Forum for Science, Industry and Business

Sponsored by:     3M 
Search our Site:

 

New compound class found to trigger changes in cell garbage can

25.07.2003


Researchers have discovered a novel class of compounds that affects the cell’s garbage disposal system which degrades proteins and opens a window for understanding a vital cell function as well as for treating heart disease and cancer.



The distinctive mechanisms of these compounds are reported in the July 29 issue of Biochemistry and online earlier this month by Dr. Michael Simons, professor of medicine and of pharmacology and toxicology at Dartmouth Medical School and head of cardiology at Dartmouth-Hitchcock Medical Center, with colleagues from Dartmouth and the University of Texas.

Just as cells produce proteins, they must also get rid of those they no longer need. Structures called proteasomes chew up proteins made within the cell -- including viruses and other parasites -- that are targeted for destruction.


Proteasomes are a complex of enzymes with a cylinder core and a lid on the top and bottom. "The proteins come in and are digested like a big garbage can." Simons said. Proteasomes are an attractive target for drug development because manipulating them to prevent or provoke degradation of a particular protein affects most cell activities.

In studying compounds that promote the formation of new blood vessels, (angiogenesis), Simons and his colleagues found these compounds constituted a new class of inhibitor that changes the shape of the proteasome. "This is a completely different class of proteasome inhibitors with unusual mechanisms," Simons said.

Generally, proteasome inhibitors interact with an active site of the protein-digesting enzymes on chains inside the proteasome cylinder. The new-found class, proline/arginine-rich peptides, instead bind to the outside of the proteasome cylinder, triggering it to change shape in a way that limits the proteins they can ingest. The effects appear in all proteasomes, from yeast to humans.

Normal proteasomes look like regular circles; when the researchers add the peptide, the proteasome takes a dumbbell shape. Substances cannot easily get into the proteasome and its activity range is restricted. As a result, it will destroy only a small number of proteins.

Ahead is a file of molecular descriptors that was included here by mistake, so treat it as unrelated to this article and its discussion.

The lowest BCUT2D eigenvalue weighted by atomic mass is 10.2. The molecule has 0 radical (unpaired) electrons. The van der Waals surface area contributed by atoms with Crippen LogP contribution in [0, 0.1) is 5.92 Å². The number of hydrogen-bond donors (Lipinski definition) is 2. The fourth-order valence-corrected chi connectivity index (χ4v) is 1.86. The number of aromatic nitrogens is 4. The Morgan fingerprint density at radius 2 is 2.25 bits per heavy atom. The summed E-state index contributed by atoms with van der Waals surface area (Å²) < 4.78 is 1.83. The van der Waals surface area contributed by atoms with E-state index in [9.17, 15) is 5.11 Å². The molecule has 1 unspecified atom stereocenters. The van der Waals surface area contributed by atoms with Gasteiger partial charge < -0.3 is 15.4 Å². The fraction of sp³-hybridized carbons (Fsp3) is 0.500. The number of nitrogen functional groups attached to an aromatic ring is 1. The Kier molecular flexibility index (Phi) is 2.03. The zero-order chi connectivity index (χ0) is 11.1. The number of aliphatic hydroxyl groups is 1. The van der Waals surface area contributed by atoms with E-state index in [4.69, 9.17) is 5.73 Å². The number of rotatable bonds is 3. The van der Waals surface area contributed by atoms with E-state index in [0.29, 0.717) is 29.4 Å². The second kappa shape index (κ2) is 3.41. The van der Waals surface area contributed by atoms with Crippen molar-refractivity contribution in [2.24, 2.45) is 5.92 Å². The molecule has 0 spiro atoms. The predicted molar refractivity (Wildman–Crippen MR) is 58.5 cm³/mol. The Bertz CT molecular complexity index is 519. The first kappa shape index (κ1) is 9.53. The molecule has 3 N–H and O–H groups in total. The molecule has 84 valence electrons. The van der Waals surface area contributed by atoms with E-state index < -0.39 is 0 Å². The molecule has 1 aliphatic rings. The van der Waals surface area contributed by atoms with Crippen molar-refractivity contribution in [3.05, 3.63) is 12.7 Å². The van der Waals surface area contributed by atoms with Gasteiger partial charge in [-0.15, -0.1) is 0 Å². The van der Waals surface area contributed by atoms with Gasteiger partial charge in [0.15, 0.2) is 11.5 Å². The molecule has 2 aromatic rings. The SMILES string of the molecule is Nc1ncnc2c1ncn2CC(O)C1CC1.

"So this is a new mechanism of action, a new class of inhibitors and has interesting therapeutic implications," Simons said.

Since the compounds do not act on the active site of an enzyme, but on its shape, the effects are reversible, meaning that treatment options are controllable. Moreover, there is intriguing therapeutic potential for both heart disease and cancer.

These peptides are especially powerful agents for inducing vessel growth and their angiogenic activity correlates with their ability to interact with certain proteasomes and change their shapes. One result is that they turn off degradation of master switch genes that activate several different angiogenic cascades.

These peptides also prevent degradation of a molecule that normally inhibits activity of nuclear factor kappa B that controls a number of cell processes including growth and inflammation. High levels of the molecule, IkB, impede cell growth, which has implications for use against cancers. Simons speculates that by changing peptide structure, the dual effects of stimulating and stopping growth can be separated.

The findings provide insights into proteasome functions. This peptide appears to regulate how proteasomes interact with the proteins destined for obliteration. Proteasomes are known to change shape when they interact with an inhibitor, but "this is a very unusual shape change; it does not fit any known patterns," Simons added.

Now the researchers are detailing the functions of this naturally occurring immune response peptide . It was originally isolated form pig intestines for use in healing wounds because of its multiple roles as an agent that stimulates vessel growth, inhibits inflammatory responses and kills bacteria.